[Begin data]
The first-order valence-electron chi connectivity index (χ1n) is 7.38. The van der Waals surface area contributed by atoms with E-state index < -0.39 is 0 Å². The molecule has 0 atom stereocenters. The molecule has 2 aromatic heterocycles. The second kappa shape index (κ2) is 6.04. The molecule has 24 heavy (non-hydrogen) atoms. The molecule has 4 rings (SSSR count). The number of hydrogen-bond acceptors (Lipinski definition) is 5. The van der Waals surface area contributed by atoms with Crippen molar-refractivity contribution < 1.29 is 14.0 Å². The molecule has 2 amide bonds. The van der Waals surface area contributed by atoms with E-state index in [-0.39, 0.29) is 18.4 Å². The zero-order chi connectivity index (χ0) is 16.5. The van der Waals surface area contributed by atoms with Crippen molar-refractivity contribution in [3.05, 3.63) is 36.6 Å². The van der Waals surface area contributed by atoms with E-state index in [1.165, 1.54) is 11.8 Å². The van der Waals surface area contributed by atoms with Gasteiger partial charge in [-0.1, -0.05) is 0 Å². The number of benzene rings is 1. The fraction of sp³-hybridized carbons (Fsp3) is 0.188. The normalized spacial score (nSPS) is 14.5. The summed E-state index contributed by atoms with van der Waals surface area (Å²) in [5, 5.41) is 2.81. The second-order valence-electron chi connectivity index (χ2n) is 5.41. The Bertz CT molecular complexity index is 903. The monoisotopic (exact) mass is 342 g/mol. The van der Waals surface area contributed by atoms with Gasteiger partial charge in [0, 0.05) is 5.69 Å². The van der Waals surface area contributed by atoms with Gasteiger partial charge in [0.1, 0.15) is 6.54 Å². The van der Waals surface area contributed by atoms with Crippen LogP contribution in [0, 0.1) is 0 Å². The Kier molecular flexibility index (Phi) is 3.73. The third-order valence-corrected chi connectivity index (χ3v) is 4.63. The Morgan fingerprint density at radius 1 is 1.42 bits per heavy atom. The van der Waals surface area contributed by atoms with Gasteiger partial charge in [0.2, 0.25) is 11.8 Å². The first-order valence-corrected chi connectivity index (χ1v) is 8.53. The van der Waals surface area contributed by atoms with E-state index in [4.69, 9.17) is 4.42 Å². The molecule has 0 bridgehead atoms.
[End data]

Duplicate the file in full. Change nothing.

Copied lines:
The first-order valence-electron chi connectivity index (χ1n) is 7.38. The van der Waals surface area contributed by atoms with E-state index < -0.39 is 0 Å². The molecule has 0 atom stereocenters. The molecule has 2 aromatic heterocycles. The second kappa shape index (κ2) is 6.04. The molecule has 24 heavy (non-hydrogen) atoms. The molecule has 4 rings (SSSR count). The number of hydrogen-bond acceptors (Lipinski definition) is 5. The van der Waals surface area contributed by atoms with Crippen molar-refractivity contribution < 1.29 is 14.0 Å². The molecule has 2 amide bonds. The van der Waals surface area contributed by atoms with E-state index in [-0.39, 0.29) is 18.4 Å². The zero-order chi connectivity index (χ0) is 16.5. The van der Waals surface area contributed by atoms with Crippen molar-refractivity contribution in [3.05, 3.63) is 36.6 Å². The van der Waals surface area contributed by atoms with E-state index in [1.165, 1.54) is 11.8 Å². The van der Waals surface area contributed by atoms with Gasteiger partial charge in [-0.1, -0.05) is 0 Å². The number of benzene rings is 1. The fraction of sp³-hybridized carbons (Fsp3) is 0.188. The normalized spacial score (nSPS) is 14.5. The summed E-state index contributed by atoms with van der Waals surface area (Å²) in [5, 5.41) is 2.81. The second-order valence-electron chi connectivity index (χ2n) is 5.41. The Bertz CT molecular complexity index is 903. The monoisotopic (exact) mass is 342 g/mol. The van der Waals surface area contributed by atoms with Gasteiger partial charge in [0, 0.05) is 5.69 Å². The van der Waals surface area contributed by atoms with Gasteiger partial charge in [0.1, 0.15) is 6.54 Å². The van der Waals surface area contributed by atoms with Crippen LogP contribution in [0, 0.1) is 0 Å². The Kier molecular flexibility index (Phi) is 3.73. The third-order valence-corrected chi connectivity index (χ3v) is 4.63. The Morgan fingerprint density at radius 1 is 1.42 bits per heavy atom. The van der Waals surface area contributed by atoms with Gasteiger partial charge in [0.2, 0.25) is 11.8 Å². The first-order valence-corrected chi connectivity index (χ1v) is 8.53. The van der Waals surface area contributed by atoms with E-state index in [4.69, 9.17) is 4.42 Å². The molecule has 0 bridgehead atoms.